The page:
Oak-panelled walls boast the portraits of illustrious alumni, including Neville Chamberlain holding his piece of paper. Between the wars, the Memorial Chapel, the Music Schools and a new Sanatorium appeared. In 2005, Rugby School was one of fifty of the country's leading independent schools found guilty of running an illegal price-fixing cartel allowing them to drive up fees for thousands of parents; each school was required to pay a nominal penalty of £10,000 and all agreed to make ex-gratia payments totalling three million pounds into a trust designed to benefit pupils who atte
Pyxis is a small and faint constellation in the southern sky. Abbreviated from Pyxis Nautica, its name is Latin for a mariner's compass. Pyxis was introduced by Nicolas-Louis de Lacaille in the 18th century, is counted among the 88 modern constellations; the plane of the Milky Way passes through Pyxis. A faint constellation, its three brightest stars—Alpha and Gamma Pyxidis—are in a rough line. At magnitude 3.68, Alpha is the constellation's brightest star. It is a blue-white star 880 light-years distant and around 22,000 times as luminous as the Sun. Pyxis is located close to the stars that formed the old constellation Argo Navis, the ship of Jason and the Argonauts. Parts of Argo Navis were the Carina, the Puppis, the Vela; these became their own constellations. In the 19th century, John Herschel suggested renaming Pyxis to Malus but the suggestion was not followed. T Pyxidis, located about 4 degrees northeast of Alpha Pyxidis, is a recurrent nova that has flared up to magnitude 7 every few decades.
Three star systems in Pyxis have confirmed exoplanets. The Pyxis globular cluster is situated about 130,000 light-years away in the galactic halo; this region was not thought to contain globular clusters. The possibility has been raised. In ancient Chinese astronomy, Alpha and Gamma Pyxidis formed part of Tianmiao, a celestial temple honouring the ancestors of the emperor, along with stars from neighbouring Antlia; the French astronomer Nicolas-Louis de Lacaille first described the constellation in French as la Boussole in 1752, after he had observed and catalogued 10,000 southern stars during a two-year stay at the Cape of Good Hope. He devised fourteen new constellations in uncharted regions of the Southern Celestial Hemisphere not visible from Europe. All but one honoured instruments that symbolised the Age of Enlightenment. Lacaille Latinised the name to Pixis Nautica on his 1763 chart; the Ancient Greeks identified the four main stars of Pyxis as the mast of the mythological Jason's ship, Argo Navis.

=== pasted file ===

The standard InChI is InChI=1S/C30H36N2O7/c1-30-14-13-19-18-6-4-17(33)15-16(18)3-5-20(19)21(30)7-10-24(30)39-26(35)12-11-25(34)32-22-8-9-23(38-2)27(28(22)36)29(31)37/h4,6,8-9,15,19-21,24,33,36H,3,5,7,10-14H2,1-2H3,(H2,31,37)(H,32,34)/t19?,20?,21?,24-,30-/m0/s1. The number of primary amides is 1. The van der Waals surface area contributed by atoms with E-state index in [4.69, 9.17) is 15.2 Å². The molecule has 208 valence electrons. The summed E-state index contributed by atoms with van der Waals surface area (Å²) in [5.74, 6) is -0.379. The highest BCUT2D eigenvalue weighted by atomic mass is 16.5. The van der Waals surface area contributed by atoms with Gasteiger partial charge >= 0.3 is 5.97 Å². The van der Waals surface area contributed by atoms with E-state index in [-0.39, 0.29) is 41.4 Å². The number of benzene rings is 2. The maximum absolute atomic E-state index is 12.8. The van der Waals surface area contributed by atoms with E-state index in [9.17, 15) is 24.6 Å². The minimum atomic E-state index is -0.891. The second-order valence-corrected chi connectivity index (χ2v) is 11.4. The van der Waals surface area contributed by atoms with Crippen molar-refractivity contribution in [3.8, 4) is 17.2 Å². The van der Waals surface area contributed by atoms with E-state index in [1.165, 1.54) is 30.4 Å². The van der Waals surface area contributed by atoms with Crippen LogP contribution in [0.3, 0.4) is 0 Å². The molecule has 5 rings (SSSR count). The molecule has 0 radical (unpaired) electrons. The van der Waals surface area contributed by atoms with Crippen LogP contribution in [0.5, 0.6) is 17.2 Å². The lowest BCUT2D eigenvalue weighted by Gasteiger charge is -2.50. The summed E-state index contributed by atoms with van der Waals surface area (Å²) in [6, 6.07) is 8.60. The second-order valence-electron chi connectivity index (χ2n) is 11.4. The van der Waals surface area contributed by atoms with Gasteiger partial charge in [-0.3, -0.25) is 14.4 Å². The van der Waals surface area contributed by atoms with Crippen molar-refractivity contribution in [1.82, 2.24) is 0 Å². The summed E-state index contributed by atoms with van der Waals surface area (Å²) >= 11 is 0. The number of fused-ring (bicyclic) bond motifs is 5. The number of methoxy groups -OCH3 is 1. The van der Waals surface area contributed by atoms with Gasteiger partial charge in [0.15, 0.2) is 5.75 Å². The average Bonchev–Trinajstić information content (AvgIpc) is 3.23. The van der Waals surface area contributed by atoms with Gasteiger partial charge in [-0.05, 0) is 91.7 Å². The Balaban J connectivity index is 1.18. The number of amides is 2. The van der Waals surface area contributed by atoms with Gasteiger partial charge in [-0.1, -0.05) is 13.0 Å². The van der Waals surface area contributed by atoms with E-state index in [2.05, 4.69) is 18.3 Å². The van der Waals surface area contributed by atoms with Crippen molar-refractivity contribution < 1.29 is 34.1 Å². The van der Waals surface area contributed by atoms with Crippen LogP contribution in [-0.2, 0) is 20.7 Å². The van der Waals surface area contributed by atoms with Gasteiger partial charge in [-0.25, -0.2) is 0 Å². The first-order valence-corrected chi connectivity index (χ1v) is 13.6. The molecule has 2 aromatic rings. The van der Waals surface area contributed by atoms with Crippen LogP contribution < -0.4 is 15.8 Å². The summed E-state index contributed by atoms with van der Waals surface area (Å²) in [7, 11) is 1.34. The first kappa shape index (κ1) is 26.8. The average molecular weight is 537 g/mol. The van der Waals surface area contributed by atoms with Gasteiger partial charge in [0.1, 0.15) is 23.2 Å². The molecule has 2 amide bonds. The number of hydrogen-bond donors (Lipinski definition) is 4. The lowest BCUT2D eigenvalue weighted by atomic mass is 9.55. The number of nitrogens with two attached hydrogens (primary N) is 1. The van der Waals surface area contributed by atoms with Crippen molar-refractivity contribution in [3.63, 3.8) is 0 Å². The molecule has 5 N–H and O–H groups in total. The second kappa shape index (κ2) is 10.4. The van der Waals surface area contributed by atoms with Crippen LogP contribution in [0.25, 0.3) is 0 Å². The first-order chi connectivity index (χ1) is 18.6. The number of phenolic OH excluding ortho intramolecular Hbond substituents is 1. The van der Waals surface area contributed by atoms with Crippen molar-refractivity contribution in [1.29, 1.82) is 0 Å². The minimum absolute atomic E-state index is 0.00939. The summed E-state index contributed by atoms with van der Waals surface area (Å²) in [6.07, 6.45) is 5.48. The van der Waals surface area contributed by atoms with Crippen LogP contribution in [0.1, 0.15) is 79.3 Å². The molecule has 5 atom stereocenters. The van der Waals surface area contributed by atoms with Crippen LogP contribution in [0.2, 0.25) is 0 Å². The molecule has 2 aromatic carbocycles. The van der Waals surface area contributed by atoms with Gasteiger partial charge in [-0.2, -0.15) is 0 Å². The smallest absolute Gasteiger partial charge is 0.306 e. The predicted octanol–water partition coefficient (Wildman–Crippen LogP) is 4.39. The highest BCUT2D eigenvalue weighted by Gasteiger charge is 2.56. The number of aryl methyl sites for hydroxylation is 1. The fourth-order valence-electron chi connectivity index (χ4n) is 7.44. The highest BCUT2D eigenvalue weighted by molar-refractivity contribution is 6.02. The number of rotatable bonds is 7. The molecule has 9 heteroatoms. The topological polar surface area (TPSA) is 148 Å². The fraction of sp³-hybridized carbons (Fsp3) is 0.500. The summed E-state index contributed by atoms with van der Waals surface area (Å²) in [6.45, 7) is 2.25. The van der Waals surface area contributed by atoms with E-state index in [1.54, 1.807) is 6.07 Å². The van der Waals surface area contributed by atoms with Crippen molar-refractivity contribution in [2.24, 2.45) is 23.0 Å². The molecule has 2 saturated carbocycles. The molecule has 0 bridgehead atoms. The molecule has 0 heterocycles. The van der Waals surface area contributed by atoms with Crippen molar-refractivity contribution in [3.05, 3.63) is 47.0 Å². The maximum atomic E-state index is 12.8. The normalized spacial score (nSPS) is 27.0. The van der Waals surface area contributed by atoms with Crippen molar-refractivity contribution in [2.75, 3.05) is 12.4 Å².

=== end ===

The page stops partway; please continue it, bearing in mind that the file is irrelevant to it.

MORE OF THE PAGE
German astronomer Johann Bode defined the constellation Lochium Funis, the Log, Line—a nautical device once used for measuring speed and distance travelled at sea—around Pyxis in his 1801 star atlas, but the depiction did not survive. In 1844 John Herschel attempted to resurrect the classical configuration of Argo Navis by renaming it Malus the Mast, a suggestion followed by Francis Baily, but Benjamin Gould restored Lacaille's nomenclature. Covering 220.8 square degrees and hence 0.535% of the sky, Pyxis ranks 65th of the 88 modern constellations by area. Its position in the Southern Celestial Hemisphere means that the whole constellation is visible to observers south of 52°N, it is most visible in the evening sky in March. A small constellation, it is bordered by Hydra to the north, Puppis to the west, Vela to the south, Antlia to the east; the three-letter abbreviation for the constellation, as adopted by the International Astronomical Union in 1922, is'Pyx'. The official constellation boundaries, as set by Eugène Delporte in 1930, are defined by a polygon of eight sides.
In the equatorial coordinate system, the right ascension coordinates of these borders lie between 8h 27.7m and 9h 27.6m, while the declination coordinates are between −17.41° and −37.29°. Lacaille gave Bayer designations to ten stars now named Alpha to Lambda Pyxidis, skipping the Greek letters iota and kappa. Although a nautical element, the constellation was not an integral part of the old Argo Navis and hence did not share in the original Bayer designations of that constellation, which were split between Carina and Puppis. Pyxis is a faint constellation, its three brightest stars—Alpha and Gamma Pyxidis—forming a rough line. Overall, there are 41 stars within the constellation's borders with apparent magnitudes brighter than or equal to 6.5. With an apparent magnitude of 3.68, Alpha Pyxidis is the brightest star in the constellation. Located 880 ± 30 light-years distant from Earth, it is a blue-white giant star of spectral type B1.5III, around 22,000 times as luminous as the Sun and has 9.4 ± 0.7 times its diameter.